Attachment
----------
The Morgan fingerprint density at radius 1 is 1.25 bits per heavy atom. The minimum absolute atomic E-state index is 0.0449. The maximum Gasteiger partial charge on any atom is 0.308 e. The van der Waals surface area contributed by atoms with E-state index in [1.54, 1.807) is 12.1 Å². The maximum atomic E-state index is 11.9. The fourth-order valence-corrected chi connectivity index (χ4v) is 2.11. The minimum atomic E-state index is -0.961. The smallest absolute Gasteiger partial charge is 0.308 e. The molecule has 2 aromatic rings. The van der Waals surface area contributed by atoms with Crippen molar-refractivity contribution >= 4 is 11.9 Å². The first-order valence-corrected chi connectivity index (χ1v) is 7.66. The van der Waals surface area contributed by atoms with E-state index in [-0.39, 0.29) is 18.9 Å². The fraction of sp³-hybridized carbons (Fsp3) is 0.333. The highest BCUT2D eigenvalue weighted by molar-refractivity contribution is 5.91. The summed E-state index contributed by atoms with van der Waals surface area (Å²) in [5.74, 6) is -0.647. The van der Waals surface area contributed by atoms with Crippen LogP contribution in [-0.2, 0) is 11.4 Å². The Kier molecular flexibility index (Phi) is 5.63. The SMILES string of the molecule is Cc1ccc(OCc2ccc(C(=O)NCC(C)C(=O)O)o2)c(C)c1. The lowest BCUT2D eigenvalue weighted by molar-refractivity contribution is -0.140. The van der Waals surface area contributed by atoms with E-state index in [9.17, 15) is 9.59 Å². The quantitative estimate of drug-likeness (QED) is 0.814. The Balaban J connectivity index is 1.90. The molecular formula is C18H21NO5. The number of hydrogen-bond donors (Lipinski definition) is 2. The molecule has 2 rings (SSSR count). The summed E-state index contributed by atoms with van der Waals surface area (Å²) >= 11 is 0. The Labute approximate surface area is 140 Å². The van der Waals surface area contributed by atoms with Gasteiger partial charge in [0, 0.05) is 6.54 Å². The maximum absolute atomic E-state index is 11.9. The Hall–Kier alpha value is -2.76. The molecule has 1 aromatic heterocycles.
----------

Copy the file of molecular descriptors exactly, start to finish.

The Morgan fingerprint density at radius 1 is 1.25 bits per heavy atom. The minimum absolute atomic E-state index is 0.0449. The maximum Gasteiger partial charge on any atom is 0.308 e. The van der Waals surface area contributed by atoms with E-state index in [1.54, 1.807) is 12.1 Å². The maximum atomic E-state index is 11.9. The fourth-order valence-corrected chi connectivity index (χ4v) is 2.11. The minimum atomic E-state index is -0.961. The smallest absolute Gasteiger partial charge is 0.308 e. The molecule has 2 aromatic rings. The van der Waals surface area contributed by atoms with Crippen molar-refractivity contribution >= 4 is 11.9 Å². The first-order valence-corrected chi connectivity index (χ1v) is 7.66. The van der Waals surface area contributed by atoms with E-state index in [-0.39, 0.29) is 18.9 Å². The fraction of sp³-hybridized carbons (Fsp3) is 0.333. The highest BCUT2D eigenvalue weighted by molar-refractivity contribution is 5.91. The summed E-state index contributed by atoms with van der Waals surface area (Å²) in [5.74, 6) is -0.647. The van der Waals surface area contributed by atoms with Crippen LogP contribution in [-0.2, 0) is 11.4 Å². The Kier molecular flexibility index (Phi) is 5.63. The SMILES string of the molecule is Cc1ccc(OCc2ccc(C(=O)NCC(C)C(=O)O)o2)c(C)c1. The lowest BCUT2D eigenvalue weighted by molar-refractivity contribution is -0.140. The van der Waals surface area contributed by atoms with E-state index in [9.17, 15) is 9.59 Å². The quantitative estimate of drug-likeness (QED) is 0.814. The Balaban J connectivity index is 1.90. The molecular formula is C18H21NO5. The number of hydrogen-bond donors (Lipinski definition) is 2. The molecule has 2 rings (SSSR count). The summed E-state index contributed by atoms with van der Waals surface area (Å²) >= 11 is 0. The Labute approximate surface area is 140 Å². The van der Waals surface area contributed by atoms with Gasteiger partial charge in [0, 0.05) is 6.54 Å². The maximum absolute atomic E-state index is 11.9. The Hall–Kier alpha value is -2.76. The molecule has 1 aromatic heterocycles.